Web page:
1. Make these professional/transferable skills explicit and visible to your students. Make them count.
  • Talk to your students about the UDLEs –show them what the undergraduate degree level expectations actually are and what that means in terms of your discipline, program or course. Review relevant UDLEs with your students and show how they map to the relevant Essential Employability Skills/Transferable Skills or Professional Skills (whatever you are calling them) that employers are looking for. Some instructors have assigned the reading ‘It takes more than a major’ to help students see the relevance these skills have in the workplace.
  • Discuss the syllabus – take some time in class, or online, to explain what the learning outcomes for your course really mean and how these outcomes fit into the bigger picture. Explain the differences between the skill being taught or acquired in the course and knowledge being imparted. Explicitly state which UDLEs your course activities are addressing, and how particular course activities will help students develop them. Throughout the course, as you review activities and assignments with your students, ask students to identify which skills they believe they will need or will be developing as they complete the course activities.
  • Add a question to an assignment or on an exam- provide students with the opportunity to reflect on what they are learning in the course, and how that connects to the bigger picture. This can be done by asking student to add an extra paragraph to an assignment where they explain how a particular assignment helped them meet a particular UDLE, or how might they transfer or apply what they’ve learned to another course or another context. Helping students see the relevance also helps them recognize that spending time learning how to articulate how they might use a skill beyond the course is important and not just ‘busy work’. If your students are working on team projects, have each student articulate how the experience has helped them develop communication skills (UDLE 4) or skills outlined under Autonomy and Professional Capacity (UDLE 6).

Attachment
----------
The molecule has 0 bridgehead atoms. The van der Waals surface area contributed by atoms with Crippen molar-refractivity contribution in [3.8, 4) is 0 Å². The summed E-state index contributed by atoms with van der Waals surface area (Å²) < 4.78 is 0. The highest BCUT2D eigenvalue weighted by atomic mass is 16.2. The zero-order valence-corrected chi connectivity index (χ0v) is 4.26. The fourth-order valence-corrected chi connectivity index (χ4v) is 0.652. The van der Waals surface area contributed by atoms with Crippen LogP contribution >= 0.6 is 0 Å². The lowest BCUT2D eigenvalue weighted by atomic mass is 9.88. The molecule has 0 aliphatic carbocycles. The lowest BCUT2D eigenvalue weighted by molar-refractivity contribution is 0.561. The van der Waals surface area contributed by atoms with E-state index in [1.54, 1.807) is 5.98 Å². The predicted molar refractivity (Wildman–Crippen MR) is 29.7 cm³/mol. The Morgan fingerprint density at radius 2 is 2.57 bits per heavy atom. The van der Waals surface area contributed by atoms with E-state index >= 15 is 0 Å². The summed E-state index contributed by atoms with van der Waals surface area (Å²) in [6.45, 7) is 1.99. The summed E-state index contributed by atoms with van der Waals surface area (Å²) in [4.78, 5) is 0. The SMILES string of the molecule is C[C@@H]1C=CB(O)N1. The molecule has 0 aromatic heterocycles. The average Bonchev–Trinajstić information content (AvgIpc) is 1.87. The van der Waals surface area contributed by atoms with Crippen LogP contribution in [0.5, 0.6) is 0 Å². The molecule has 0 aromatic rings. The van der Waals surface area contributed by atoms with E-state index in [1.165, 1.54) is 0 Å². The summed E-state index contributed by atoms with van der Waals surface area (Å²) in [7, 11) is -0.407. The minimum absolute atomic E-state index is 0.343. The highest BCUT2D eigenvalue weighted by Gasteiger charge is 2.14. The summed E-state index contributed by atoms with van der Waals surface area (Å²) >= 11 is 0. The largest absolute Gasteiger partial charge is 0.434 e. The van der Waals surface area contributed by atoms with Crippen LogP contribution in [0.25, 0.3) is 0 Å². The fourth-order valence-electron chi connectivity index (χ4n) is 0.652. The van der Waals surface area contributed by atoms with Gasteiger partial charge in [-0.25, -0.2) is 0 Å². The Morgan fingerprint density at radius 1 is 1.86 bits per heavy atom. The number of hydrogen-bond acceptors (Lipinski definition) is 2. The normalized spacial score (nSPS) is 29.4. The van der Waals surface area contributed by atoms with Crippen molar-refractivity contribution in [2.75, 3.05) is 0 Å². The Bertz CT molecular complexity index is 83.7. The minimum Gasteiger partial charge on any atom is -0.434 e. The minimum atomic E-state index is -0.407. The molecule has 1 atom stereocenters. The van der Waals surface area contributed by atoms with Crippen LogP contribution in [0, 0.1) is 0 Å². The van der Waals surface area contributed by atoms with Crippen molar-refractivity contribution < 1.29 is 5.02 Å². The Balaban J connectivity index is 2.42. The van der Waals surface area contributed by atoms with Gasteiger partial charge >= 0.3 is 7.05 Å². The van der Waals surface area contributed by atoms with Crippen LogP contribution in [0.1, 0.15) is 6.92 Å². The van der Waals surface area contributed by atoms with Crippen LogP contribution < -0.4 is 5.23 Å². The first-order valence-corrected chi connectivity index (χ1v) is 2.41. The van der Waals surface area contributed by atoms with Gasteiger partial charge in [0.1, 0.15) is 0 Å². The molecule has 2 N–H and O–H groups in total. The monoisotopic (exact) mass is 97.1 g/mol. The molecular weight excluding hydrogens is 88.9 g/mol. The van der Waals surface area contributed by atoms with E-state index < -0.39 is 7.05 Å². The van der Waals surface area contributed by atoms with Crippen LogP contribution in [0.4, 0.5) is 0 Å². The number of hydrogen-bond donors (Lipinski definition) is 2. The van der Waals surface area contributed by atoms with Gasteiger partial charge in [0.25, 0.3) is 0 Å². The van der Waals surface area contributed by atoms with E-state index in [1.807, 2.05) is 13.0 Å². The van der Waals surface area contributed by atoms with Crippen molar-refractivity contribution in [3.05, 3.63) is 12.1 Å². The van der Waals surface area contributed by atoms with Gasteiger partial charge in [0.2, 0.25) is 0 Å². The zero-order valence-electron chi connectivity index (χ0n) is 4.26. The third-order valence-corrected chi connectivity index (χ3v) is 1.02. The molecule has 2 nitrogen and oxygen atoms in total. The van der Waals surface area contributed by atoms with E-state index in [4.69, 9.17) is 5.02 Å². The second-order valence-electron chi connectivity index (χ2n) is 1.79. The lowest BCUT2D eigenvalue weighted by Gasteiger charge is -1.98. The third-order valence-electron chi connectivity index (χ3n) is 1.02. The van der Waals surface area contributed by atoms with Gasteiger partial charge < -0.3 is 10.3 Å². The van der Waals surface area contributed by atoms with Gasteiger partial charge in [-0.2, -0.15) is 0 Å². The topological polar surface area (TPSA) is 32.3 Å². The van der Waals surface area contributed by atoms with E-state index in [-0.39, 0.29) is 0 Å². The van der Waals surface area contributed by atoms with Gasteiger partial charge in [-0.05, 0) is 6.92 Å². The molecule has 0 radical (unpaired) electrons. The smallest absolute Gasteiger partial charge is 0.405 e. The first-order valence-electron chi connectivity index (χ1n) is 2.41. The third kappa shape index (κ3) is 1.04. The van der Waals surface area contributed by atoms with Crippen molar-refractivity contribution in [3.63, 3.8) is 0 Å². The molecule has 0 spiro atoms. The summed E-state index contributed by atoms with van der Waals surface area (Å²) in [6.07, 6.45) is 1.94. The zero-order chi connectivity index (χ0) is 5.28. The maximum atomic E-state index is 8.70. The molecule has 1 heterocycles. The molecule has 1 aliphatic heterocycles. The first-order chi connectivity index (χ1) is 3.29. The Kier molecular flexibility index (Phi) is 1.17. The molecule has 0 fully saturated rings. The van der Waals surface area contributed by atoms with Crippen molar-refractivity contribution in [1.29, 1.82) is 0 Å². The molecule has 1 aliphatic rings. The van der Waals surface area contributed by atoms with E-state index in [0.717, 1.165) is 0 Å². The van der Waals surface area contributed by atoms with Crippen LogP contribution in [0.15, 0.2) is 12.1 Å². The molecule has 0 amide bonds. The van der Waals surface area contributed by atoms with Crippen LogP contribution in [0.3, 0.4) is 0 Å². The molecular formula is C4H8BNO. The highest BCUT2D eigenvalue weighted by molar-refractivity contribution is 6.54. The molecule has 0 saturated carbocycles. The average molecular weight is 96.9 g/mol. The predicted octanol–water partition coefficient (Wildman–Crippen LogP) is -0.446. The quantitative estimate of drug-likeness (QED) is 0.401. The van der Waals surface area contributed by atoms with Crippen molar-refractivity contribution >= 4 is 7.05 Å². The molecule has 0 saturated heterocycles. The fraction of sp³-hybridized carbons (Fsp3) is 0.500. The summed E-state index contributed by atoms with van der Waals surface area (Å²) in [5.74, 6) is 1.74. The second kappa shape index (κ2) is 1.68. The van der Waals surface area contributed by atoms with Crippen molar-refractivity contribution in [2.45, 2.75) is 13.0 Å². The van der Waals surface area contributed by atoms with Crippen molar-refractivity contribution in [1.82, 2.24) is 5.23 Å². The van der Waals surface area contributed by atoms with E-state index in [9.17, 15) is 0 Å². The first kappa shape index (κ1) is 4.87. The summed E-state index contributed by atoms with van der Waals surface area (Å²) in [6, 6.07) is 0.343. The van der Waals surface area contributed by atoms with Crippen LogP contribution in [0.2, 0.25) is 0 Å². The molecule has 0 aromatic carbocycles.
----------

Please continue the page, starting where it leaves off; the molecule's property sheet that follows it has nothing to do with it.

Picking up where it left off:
• Provide opportunities for students to perform ‘authentic skills and tasks associated with their field’ and explicitly state why this skill is valued outside the classroom. In a philosophy class, students peer review each other’s articles because it is the kind of activity that philosophers do.
  • Provide opportunities for students to connect transferable skills to co-op/work and co-curricular experiences. See how Jill Tomasson Goodwin used ePortfolios in her DAC 309 course to help students make this connection
  1. Discuss with your colleagues or at department meetings how to intentionally integrate into the curriculum opportunities to help students develop and reflect upon how they might apply these professional/transferrable skills to new contexts.
  2. Utilize Existing Resources
  1. Share your ideas and strategies – How are you or a colleague bridging the gap and re making these skills valued and visible to your students? If you’re teaching a large class, and have examples to share, I’m especially interested!

Providing Authentic Learning Experiences – Katherine Lithgow

ideas start hereThis past May, I had the great pleasure of presenting at Laurier’s Integrated and Engaged Learning Conference with Jill Tomasson Goodwin (Associate Professor -Faculty of Arts teaching in the Digital Arts Communication (DAC) specialization program; Scott O’Neill (Associate Director, Marketing and Communications within the Marketing and Undergraduate Recruitment (MUR)department and  Madhulika Saxena (a student in the W2014 DAC 300 course and a recent graduate from uWaterloo’s Arts & Business program).